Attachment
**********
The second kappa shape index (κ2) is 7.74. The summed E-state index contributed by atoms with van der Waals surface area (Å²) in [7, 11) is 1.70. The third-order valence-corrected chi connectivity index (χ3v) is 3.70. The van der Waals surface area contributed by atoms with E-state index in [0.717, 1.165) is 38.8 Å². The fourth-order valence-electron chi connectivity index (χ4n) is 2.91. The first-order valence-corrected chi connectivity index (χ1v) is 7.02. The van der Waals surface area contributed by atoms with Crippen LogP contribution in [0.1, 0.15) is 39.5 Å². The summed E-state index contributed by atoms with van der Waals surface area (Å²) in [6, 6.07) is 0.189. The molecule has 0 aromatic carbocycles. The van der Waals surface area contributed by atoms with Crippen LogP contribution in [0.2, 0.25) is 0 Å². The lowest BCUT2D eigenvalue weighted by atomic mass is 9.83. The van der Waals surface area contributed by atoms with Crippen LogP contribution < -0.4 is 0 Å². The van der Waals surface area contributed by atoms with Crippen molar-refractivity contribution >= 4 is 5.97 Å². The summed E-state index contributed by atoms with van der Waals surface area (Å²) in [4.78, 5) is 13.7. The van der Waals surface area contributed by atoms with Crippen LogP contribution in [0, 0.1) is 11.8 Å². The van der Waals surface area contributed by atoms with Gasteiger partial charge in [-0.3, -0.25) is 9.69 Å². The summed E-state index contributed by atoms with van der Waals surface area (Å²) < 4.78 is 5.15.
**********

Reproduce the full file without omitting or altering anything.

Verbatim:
The second kappa shape index (κ2) is 7.74. The summed E-state index contributed by atoms with van der Waals surface area (Å²) in [7, 11) is 1.70. The third-order valence-corrected chi connectivity index (χ3v) is 3.70. The van der Waals surface area contributed by atoms with E-state index in [0.717, 1.165) is 38.8 Å². The fourth-order valence-electron chi connectivity index (χ4n) is 2.91. The first-order valence-corrected chi connectivity index (χ1v) is 7.02. The van der Waals surface area contributed by atoms with Crippen LogP contribution in [0.1, 0.15) is 39.5 Å². The summed E-state index contributed by atoms with van der Waals surface area (Å²) in [6, 6.07) is 0.189. The molecule has 0 aromatic carbocycles. The van der Waals surface area contributed by atoms with Crippen LogP contribution in [0.2, 0.25) is 0 Å². The lowest BCUT2D eigenvalue weighted by atomic mass is 9.83. The van der Waals surface area contributed by atoms with Crippen LogP contribution < -0.4 is 0 Å². The van der Waals surface area contributed by atoms with Crippen molar-refractivity contribution >= 4 is 5.97 Å². The summed E-state index contributed by atoms with van der Waals surface area (Å²) in [4.78, 5) is 13.7. The van der Waals surface area contributed by atoms with Crippen LogP contribution in [0, 0.1) is 11.8 Å². The van der Waals surface area contributed by atoms with Gasteiger partial charge in [-0.3, -0.25) is 9.69 Å². The summed E-state index contributed by atoms with van der Waals surface area (Å²) < 4.78 is 5.15.